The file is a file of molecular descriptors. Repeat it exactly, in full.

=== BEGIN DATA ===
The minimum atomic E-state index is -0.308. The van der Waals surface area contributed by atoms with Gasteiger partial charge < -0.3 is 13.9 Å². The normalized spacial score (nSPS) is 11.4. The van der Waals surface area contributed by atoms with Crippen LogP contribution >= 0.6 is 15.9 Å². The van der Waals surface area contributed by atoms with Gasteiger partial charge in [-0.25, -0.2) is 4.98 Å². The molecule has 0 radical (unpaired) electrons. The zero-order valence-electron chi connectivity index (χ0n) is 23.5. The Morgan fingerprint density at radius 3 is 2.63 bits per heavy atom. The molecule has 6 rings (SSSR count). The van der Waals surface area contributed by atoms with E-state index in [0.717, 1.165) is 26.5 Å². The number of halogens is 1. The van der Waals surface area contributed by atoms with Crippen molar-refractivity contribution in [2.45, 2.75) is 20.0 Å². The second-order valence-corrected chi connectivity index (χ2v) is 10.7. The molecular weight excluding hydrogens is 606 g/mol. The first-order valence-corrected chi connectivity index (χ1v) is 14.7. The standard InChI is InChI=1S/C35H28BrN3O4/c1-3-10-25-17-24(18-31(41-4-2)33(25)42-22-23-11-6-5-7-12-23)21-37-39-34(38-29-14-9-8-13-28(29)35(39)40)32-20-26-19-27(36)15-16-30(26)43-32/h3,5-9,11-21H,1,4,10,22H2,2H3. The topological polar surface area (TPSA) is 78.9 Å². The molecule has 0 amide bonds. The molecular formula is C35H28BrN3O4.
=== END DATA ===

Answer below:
The minimum atomic E-state index is -0.308. The van der Waals surface area contributed by atoms with Gasteiger partial charge < -0.3 is 13.9 Å². The normalized spacial score (nSPS) is 11.4. The van der Waals surface area contributed by atoms with Crippen LogP contribution >= 0.6 is 15.9 Å². The van der Waals surface area contributed by atoms with Gasteiger partial charge in [-0.25, -0.2) is 4.98 Å². The molecule has 0 radical (unpaired) electrons. The zero-order valence-electron chi connectivity index (χ0n) is 23.5. The Morgan fingerprint density at radius 3 is 2.63 bits per heavy atom. The molecule has 6 rings (SSSR count). The van der Waals surface area contributed by atoms with E-state index in [0.717, 1.165) is 26.5 Å². The number of halogens is 1. The van der Waals surface area contributed by atoms with Crippen molar-refractivity contribution in [2.45, 2.75) is 20.0 Å². The second-order valence-corrected chi connectivity index (χ2v) is 10.7. The molecular weight excluding hydrogens is 606 g/mol. The first-order valence-corrected chi connectivity index (χ1v) is 14.7. The standard InChI is InChI=1S/C35H28BrN3O4/c1-3-10-25-17-24(18-31(41-4-2)33(25)42-22-23-11-6-5-7-12-23)21-37-39-34(38-29-14-9-8-13-28(29)35(39)40)32-20-26-19-27(36)15-16-30(26)43-32/h3,5-9,11-21H,1,4,10,22H2,2H3. The topological polar surface area (TPSA) is 78.9 Å². The molecule has 0 amide bonds. The molecular formula is C35H28BrN3O4.